Time to Consider Third-Party Data Center Services?
Data centers have to morph and change to keep up as enterprises continue to grow, more users join networks and more technology is used to automate processes. Bandwidth capabilities, adequate security measures and speed all have to transform to support ever-changing business needs.
Scaling your data center at a rate that keeps up with company evolution – while keeping operating costs in check – can be challenging. So when is it a good time to consider investing in third-party data center services? Although only you can answer that question, there are some telltale signs that may indicate it’s time to think about outsourcing. Are you experiencing any of these?
1. Company Growth Is A Moving Target
If you aren’t sure what to expect in terms of company growth – or if you anticipate a lot of growth in a short amount of time – working with a third-party data center provider might be beneficial. Outsourcing your data center allows you to pay for as little or as much space as you need – and those changes can often be made whenever they need to be. You don’t have to worry about building or shrinking your data center. When your organization grows, your provider should already have resources in place to help you scale quickly.
2. Downtime Is An Issue
Many third-party data center providers deliver (and guarantee) a certain level of uptime or availability in their service-level agreements (SLAs). This can come as a sigh of relief to data center managers who have been dealing with unexpected (or planned) downtime. You will no longer have to worry about data center equipment going down or what to do should a downtime event occur. Someone else is monitoring and managing your systems to keep unplanned downtime from happening and qualified onsite technicians address issues immediately.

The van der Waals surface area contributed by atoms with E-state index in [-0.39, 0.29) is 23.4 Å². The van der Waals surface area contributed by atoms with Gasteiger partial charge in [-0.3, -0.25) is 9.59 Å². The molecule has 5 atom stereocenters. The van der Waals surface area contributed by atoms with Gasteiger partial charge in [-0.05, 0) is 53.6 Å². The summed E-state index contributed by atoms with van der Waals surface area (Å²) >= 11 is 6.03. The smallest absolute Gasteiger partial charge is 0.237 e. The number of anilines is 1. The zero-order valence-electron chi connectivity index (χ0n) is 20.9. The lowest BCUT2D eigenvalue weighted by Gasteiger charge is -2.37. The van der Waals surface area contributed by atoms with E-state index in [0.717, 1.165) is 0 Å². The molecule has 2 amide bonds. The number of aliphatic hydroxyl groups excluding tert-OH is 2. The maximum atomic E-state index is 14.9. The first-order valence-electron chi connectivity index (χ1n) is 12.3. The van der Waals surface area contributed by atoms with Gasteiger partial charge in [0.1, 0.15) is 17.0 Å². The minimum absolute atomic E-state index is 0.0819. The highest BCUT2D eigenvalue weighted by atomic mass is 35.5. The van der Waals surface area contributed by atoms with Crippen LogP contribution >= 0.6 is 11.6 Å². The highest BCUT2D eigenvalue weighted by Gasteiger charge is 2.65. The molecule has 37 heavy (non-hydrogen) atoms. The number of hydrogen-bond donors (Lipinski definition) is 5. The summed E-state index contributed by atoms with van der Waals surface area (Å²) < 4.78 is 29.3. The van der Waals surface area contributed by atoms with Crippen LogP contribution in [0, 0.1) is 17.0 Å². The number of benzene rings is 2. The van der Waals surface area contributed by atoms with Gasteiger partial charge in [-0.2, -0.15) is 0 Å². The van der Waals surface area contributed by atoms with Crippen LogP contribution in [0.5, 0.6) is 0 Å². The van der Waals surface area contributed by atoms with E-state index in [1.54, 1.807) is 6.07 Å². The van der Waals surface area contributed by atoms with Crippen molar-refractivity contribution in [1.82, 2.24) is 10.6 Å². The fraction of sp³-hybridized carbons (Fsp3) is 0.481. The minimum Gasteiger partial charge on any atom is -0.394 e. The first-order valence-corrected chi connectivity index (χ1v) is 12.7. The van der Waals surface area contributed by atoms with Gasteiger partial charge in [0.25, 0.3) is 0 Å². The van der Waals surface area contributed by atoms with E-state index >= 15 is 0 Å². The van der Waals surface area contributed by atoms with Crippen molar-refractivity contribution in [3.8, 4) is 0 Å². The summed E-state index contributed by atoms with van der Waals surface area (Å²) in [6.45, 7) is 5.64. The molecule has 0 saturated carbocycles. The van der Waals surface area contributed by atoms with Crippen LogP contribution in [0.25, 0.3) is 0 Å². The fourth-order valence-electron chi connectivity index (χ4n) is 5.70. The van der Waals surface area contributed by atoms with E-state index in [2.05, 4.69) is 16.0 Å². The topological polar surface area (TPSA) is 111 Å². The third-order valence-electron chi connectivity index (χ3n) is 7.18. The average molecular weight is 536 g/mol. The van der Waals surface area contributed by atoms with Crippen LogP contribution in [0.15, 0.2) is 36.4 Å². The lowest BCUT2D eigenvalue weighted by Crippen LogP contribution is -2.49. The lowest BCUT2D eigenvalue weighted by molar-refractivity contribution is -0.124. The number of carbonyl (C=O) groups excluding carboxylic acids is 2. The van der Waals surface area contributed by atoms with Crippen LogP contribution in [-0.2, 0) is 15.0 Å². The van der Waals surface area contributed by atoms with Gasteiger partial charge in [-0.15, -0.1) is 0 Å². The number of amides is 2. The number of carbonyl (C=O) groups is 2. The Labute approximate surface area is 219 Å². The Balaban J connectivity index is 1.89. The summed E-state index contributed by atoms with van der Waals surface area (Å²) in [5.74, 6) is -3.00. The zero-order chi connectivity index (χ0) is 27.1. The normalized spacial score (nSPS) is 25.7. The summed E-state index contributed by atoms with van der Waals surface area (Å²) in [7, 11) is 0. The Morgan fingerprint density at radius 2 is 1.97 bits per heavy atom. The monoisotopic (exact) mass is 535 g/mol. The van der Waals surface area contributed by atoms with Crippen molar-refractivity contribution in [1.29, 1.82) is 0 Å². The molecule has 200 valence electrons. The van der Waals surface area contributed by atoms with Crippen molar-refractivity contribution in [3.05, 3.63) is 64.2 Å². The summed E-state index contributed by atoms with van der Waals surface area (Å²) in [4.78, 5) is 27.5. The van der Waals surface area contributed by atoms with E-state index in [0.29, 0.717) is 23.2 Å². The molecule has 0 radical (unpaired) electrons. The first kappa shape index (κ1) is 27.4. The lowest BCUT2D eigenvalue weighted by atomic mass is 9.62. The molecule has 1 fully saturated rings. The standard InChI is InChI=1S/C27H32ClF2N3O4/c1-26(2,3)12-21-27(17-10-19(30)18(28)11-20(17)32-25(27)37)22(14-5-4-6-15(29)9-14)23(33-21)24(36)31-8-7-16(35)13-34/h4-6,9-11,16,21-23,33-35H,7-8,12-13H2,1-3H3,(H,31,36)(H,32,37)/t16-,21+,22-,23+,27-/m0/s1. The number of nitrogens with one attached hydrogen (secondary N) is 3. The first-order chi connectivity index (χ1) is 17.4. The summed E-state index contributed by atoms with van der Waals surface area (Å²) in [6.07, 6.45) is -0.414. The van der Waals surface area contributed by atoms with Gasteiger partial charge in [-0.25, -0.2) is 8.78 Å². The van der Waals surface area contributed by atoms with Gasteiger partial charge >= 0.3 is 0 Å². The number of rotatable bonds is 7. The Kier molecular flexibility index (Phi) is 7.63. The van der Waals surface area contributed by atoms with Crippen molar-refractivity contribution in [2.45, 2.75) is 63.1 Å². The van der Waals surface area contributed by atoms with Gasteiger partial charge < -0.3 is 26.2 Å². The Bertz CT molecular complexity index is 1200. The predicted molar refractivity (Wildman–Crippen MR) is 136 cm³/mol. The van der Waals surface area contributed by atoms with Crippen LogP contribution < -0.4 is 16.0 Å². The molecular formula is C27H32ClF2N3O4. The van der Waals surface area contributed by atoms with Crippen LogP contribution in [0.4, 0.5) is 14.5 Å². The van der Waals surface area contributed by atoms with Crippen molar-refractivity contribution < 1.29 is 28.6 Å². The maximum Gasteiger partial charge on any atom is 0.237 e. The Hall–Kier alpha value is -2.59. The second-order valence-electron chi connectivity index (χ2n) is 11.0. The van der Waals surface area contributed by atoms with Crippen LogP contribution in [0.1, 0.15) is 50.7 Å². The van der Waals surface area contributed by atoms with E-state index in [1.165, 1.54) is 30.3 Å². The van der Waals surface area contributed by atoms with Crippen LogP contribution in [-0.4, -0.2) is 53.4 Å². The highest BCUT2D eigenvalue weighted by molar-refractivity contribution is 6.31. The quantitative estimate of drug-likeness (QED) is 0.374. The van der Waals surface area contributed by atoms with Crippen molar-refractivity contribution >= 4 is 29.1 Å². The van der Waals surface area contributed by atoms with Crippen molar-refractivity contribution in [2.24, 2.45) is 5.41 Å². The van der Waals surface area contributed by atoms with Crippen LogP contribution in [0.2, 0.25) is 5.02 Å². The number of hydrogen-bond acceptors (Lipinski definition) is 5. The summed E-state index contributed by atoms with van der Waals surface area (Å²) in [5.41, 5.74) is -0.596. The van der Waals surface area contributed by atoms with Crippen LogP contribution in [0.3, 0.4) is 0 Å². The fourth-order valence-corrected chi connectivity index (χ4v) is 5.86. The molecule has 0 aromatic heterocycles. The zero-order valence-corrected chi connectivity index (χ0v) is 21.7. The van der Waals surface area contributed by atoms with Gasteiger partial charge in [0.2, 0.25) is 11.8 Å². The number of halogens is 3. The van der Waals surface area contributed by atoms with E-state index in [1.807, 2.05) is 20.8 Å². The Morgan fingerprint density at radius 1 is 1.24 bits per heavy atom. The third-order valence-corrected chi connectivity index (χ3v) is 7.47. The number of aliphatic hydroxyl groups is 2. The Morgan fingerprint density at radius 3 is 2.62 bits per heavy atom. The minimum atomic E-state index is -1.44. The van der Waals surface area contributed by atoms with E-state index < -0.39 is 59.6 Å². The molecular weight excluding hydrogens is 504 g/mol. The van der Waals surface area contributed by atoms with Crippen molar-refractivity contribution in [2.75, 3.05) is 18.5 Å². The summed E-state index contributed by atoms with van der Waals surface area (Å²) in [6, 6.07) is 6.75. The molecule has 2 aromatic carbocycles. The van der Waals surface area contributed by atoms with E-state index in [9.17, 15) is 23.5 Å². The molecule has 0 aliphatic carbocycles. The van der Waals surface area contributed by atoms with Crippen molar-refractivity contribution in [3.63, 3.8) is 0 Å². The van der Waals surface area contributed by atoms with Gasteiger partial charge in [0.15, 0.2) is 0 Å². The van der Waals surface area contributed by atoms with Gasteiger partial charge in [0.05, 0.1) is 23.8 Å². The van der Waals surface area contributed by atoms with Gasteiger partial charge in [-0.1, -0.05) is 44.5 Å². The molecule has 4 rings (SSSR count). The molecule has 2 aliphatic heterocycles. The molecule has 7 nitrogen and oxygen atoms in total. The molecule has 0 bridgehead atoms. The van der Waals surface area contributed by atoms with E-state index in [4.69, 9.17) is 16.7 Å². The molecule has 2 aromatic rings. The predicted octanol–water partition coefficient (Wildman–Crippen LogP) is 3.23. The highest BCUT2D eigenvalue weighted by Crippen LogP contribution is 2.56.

3. Your IT Team is Stretched Thin
Knowing that someone is monitoring and managing your systems 24/7, and can address an issue right away when it requires attention, helps take pressure off of existing IT staff. They can refocused their efforts on strategic initiatives and new technology exploration instead of working in reactionary mode to address data center problems as they come up. The internal IT team will need to be in close contact with data center service providers, of course, but will have more time to spend on other tasks.
4. Security and Compliance Are Challenges
You can choose to work with third-party data center providers that meet strict requirements set forth by HIPAA, PCI, etc. This can take the strain off of your team to ensure that equipment and technology meet these requirements. Your provider will know about the latest changes and updates to these requirements, and keep your data center systems in line accordingly.
5. Disaster Recovery isn’t Well Planned
Third-party data center providers have plans in place to act quickly when IT systems need to be recovered. They’ll have the right hardware architecture in place, and procedures to back up the information you deem as most important.
6. Your Data Center Isn’t Receiving the Attention It Needs
Your data center may receive more attention from a third-party provider. Enterprise data center managers have lots on their plates, and may lack expertise in certain areas. The sole focus of a third-party data center service provider is to monitor and manage tenants’ data center environments. Oftentimes, their staff members are better trained and equipped to handle the increasingly complex mix of technology in use today.
Other Factors to Consider
There are other considerations to reflect on as well. For example, working with a third-party data center provider may mean that you have less control over your data center resources. It’s also important to note that, depending on your SLA, other tenants may be sharing resources with you (servers, for example) – this could create security issues that need to be monitored.
Wondering whether partnering with a third-party data center provider might be worth the cost in the long run? Contact us—we can help you decide whether you’ll come out ahead by managing your own data center, or working with a colocation or multi-tenant data center provider instead.